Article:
Another Victory For The Public Speaking Up: Canada Drops Digital Spying Bill (For Now)

from the a-good-step dept

A year ago, we had a series of posts concerning attempts in Canada to pass a "lawful access" bill, which is a nice way of saying "a bill to let Canadian law enforcement spy on your digital information." Politicians who supported this, like Public Safety Minister Vic Toews, kicked things off in the most ridiculous of ways, saying that anyone who was against such a bill supported child pornographers. In response, tons of Canadians spoke up, even creating a whole meme in which they revealed random info to Toews. And, of course, when people shared some of Toews' own info, he went ballistic.

Earlier this week, it was announced that the Canadian government has agreed not to move forward with the bill, claiming that they "listened" to the concerns of the public:
We will not be proceeding with Bill C-30 and any attempts that we will continue to have to modernize the Criminal Code will not contain the measures contained in C-30, including the warrantless mandatory disclosure of basic subscriber information or the requirement for telecommunications service providers to build intercept capability within their systems. We've listened to the concerns of Canadians who have been very clear on this and responding to that.
This is, undoubtedly, another big win for consumers speaking out when their government tries to put in place something ridiculous. As always, Michael Geist has an excellent analysis of what this all means, including that we should add this to the still small, but rapidly growing list of internet advocacy success stories. But, of course, as with any of these success stories, the story is not actually over. He notes that there are still problems and challenges concerning privacy of info:
Third, even with Bill C-30 dead, there is a problem with the current system of voluntary disclosure of customer information by ISPs. The lawful access debate placed the spotlight on the fact that ISPs disclose customer information tens of thousands of times every year without court oversight. The law permits these disclosures, but there are no reporting requirements or accountability mechanisms built into the process. Those are needed and the government should move swiftly to add this to the law, either within Bill C-12 (the PIPEDA reform bill) or Bill C-55, which was introduced yesterday.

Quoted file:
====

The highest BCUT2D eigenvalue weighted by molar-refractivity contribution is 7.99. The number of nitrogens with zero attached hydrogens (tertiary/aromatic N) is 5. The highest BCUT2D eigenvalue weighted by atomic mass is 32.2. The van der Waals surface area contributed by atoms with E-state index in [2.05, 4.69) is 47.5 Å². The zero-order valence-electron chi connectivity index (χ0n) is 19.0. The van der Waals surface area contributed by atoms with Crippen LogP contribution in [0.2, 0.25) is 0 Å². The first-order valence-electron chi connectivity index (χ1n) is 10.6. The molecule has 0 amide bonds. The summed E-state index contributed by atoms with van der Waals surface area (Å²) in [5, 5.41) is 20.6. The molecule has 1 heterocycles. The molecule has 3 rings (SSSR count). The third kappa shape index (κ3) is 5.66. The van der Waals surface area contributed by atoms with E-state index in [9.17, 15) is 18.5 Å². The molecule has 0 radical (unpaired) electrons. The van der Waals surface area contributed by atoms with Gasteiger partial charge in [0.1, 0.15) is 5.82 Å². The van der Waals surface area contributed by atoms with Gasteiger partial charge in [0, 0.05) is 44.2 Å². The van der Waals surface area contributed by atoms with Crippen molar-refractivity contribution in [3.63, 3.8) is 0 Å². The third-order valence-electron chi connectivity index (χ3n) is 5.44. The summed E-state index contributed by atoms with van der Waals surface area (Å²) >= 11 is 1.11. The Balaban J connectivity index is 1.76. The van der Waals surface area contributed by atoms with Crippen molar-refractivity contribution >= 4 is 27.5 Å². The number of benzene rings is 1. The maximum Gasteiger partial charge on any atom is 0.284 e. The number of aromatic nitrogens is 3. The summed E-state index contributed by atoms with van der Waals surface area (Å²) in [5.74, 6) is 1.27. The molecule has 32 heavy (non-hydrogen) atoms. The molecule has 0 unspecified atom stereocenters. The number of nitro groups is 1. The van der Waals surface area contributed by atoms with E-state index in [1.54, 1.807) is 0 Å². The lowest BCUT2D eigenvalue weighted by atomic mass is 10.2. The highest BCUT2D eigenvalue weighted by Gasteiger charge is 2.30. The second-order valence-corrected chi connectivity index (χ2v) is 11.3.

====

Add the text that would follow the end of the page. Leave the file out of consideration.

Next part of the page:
Fourth, Bill C-30 may be dead, but lawful access surely is not.  On the same day the government put the bill out its misery, it introduced Bill C-55 on warrantless wiretapping. Although the bill is ostensibly a response to last year's R v. Tse decision from the Supreme Court of Canada, much of the bill is lifted directly from Bill C-30.  Moreover, there will be other ways to revive the more troublesome Internet surveillance provisions. Christopher Parsons points to lawful intercept requirements in the forthcoming spectrum auction, while many others have discussed Bill C-12, which includes provisions that encourage personal information disclosure without court oversight.  Of course, cynics might also point to the 2007 pledge from then-Public Safety Minister Stockwell Day to not introduce mandatory disclosure of personal information without a warrant. That position was dropped soon after Peter Van Loan took over the portfolio. 
This is a key point that many people keep trying to drive home. There have been a few very important internet advocacy success stories recently, but these fights don't end when a single bill is killed. Supporters of bad policies are playing the long game -- pushing for these changes in a variety of different places in a variety of different ways over a long period of time. Killing one part is absolutely a victory, but it still requires significant and continued vigilance.
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Filed Under: canada, digital spying, lawful access, surveillance


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  1. identicon
    Anonymous Coward, 14 Feb 2013 @ 9:22am

    'when people shared some of Toews' own info, he went ballistic.'

    same old story. when politicians want to spy on others, it's fine. totally different story when those same politicians have their privacy splashed all over the internet, the papers and the tv, eh?

    trouble is, as stated, the bill will be brought back under a new name, with the same shit in it but perhaps more disguised, just as ACTA is rearing it's ugly head again. just like Karel de Gucht is no 'negotiating' in the USA to bring in stricter copyright controls which, from what i read, will be regarded as 'the gold standard' of copyright enforcement. it always seems that when something doesn't go the way these arse holes want, they are able to reintroduce them. when something is introduced that is of benefit to everyone other than big business, but kicked out, it is never allowed to be started again!

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